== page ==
Clinical Autonomic Research

, Volume 26, Issue 3, pp 229–233 | Cite as

Stimulant medication and postural orthostatic tachycardia syndrome: a tale of two cases

  • William P. Cheshire
Case Report


Stimulant medication may mimic the tachycardia of postural orthostatic tachycardia syndrome. Two case histories illustrate how missing the clinical distinction between a primary dysautonomia and a medication effect may have avoidable adverse consequences.


Postural orthostatic tachycardia syndrome Tachycardia Central nervous system stimulants Isoproterenol Tilt table test 


Compliance with ethical standards

Conflict of interest

The corresponding author states that there is no conflict of interest.


  1. 1.
    Freeman R, Wieling W, Axelrod FB et al (2011) Consensus statement on the definition of orthostatic hypotension, neurally mediated syncope and the postural tachycardia syndrome. Clin Auton Res 21(2):69–72CrossRefPubMedGoogle Scholar
  2. 2.
    Shen W-K, Jahangir A, Beinborn D et al (1999) Utility of a single-stage isoproterenol tilt table test in adults. J Am Coll Cardiol 33(4):985–990CrossRefPubMedGoogle Scholar
  3. 3.
    Sheldon R, Killam S (1992) Methodology of isoproterenol-tilt table testing in patients with syncope. J Am Coll Cardiol 19(4):773–779CrossRefPubMedGoogle Scholar
  4. 4.
    Schroeder C, Tank J, Boschmann M et al (2002) Selective norepinephrine reuptake inhibition as a human model of orthostatic intolerance. Circulation 105:347–353CrossRefPubMedGoogle Scholar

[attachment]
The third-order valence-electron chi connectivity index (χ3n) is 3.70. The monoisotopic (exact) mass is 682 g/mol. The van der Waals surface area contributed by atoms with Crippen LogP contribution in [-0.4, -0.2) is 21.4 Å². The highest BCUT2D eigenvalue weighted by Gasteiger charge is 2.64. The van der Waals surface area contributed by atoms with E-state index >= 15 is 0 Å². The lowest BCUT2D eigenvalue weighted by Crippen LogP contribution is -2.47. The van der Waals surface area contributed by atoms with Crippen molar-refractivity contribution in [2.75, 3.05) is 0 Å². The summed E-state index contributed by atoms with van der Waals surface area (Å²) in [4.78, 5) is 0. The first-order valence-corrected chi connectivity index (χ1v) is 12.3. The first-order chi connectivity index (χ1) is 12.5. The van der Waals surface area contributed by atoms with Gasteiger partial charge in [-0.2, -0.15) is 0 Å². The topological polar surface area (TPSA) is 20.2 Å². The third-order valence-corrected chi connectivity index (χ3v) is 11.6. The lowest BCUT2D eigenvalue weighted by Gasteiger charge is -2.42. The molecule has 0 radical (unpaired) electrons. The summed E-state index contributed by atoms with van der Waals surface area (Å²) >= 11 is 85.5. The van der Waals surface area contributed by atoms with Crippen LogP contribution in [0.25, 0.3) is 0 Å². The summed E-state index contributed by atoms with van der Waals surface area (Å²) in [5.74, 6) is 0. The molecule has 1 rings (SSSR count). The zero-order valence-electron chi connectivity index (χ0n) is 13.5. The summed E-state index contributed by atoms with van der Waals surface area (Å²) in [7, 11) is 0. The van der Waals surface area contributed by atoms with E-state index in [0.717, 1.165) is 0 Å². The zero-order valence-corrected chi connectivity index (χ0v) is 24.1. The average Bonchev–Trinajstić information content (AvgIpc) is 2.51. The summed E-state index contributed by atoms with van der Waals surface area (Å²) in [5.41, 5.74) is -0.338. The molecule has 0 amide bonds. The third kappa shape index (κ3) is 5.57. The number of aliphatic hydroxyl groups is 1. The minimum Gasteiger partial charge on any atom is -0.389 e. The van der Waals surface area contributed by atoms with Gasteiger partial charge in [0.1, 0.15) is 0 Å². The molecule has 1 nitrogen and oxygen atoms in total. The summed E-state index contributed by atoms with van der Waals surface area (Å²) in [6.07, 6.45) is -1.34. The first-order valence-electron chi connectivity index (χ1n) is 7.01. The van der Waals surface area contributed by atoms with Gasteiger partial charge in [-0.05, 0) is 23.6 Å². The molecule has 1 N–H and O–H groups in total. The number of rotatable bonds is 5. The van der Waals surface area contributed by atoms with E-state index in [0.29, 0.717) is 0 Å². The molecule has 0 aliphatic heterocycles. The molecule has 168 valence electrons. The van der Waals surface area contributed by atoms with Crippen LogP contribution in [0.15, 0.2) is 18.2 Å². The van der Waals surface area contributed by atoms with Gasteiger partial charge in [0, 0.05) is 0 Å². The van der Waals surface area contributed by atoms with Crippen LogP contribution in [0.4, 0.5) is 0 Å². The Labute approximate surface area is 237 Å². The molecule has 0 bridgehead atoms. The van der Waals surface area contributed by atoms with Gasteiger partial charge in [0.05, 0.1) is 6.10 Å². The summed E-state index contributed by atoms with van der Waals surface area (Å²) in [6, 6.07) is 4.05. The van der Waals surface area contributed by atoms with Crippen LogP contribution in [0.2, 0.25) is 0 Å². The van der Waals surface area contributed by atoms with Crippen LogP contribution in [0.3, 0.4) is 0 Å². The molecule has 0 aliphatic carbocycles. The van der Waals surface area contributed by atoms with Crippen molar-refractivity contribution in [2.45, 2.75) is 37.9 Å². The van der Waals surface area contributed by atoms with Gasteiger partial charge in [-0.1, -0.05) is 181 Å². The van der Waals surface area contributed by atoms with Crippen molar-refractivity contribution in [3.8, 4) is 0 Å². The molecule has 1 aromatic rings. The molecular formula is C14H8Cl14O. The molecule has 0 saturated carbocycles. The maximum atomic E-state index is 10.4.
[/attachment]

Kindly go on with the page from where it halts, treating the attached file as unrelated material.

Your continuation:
5. 5.
    Hammerness PG, Surman CBH, Chilton A (2011) Adult attention-deficit/hyperactivity disorder treatment and cardiovascular implications. Curr Psychiatry Rep 13:357–363CrossRefPubMedGoogle Scholar
  6. 6.
    Mick E, McManus DD, Goldberg RJ (2013) Meta-analysis of increased heart rate and blood pressure associated with CNS stimulant treatment of ADHD in adults. Eur Neuropsychopharmacol 23(6):534–541CrossRefPubMedPubMedCentralGoogle Scholar
  7. 7.
    Westover AN, Halm EA (2012) Do prescription stimulants increase the risk of adverse cardiovascular events? A systematic review. BMC Cardiovasc Disord 12:41. doi: 10.1186/1471-2261-12-41 CrossRefPubMedPubMedCentralGoogle Scholar
  8. 8.
    Winterstein AG (2013) Cardiovascular safety of stimulants in children: findings from recent population-based cohort studies. Curr Psychiatry Rep 15(8):379. doi: 10.1007/s11920-013-0379-y CrossRefPubMedGoogle Scholar
  9. 9.
    Wolk BJ, Ganetsky M, Babu KM (2012) Toxicity of energy drinks. Curr Opin Pediatr 24:243–251CrossRefPubMedGoogle Scholar
  10. 10.
    Kpaeyeh AG, Mar PL, Raj V et al (2014) Hemodynamic profiles and tolerability of modafinil in the treatment of POTS: a randomized placebo-controlled trial. J Clin Psychopharmacol 34:738–741CrossRefPubMedPubMedCentralGoogle Scholar
  11. 11.
    Cheshire WP (2015) Droxidopa for neurogenic orthostatic hypotension. Expert Opin Orphan Drugs 12(3):1479–1490CrossRefGoogle Scholar
  12. 12.
    Pohl R, Yeragani VK, Balon R et al (1988) Isoproterenol-induced panic attacks. Biol Psychiatry 24:891–902CrossRefPubMedGoogle Scholar
  13. 13.
    Khurana RK (2006) Experimental induction of panic-like symptoms in patients with postural tachycardia syndrome. Clin Auton Res 16(6):371–377CrossRefPubMedGoogle Scholar
  14. 14.
    Cheshire WP (2016) Ethical assessment of personal health monitoring technologies that interface with the autonomic nervous system. Ethics Med 32(1):7–13Google Scholar
  15. 15.
    Roth BL, Driscol J (2011) PDSP Ki Database. Psychoactive drug screening program (PDSP). University of North Carolina at Chapel and the United States National Institute of Mental Health. Accessed 9 Jan 2016

Copyright information

© Springer-Verlag Berlin Heidelberg 2016

Authors and Affiliations

  1. 1.Department of NeurologyMayo ClinicJacksonvilleUSA

Personalised recommendations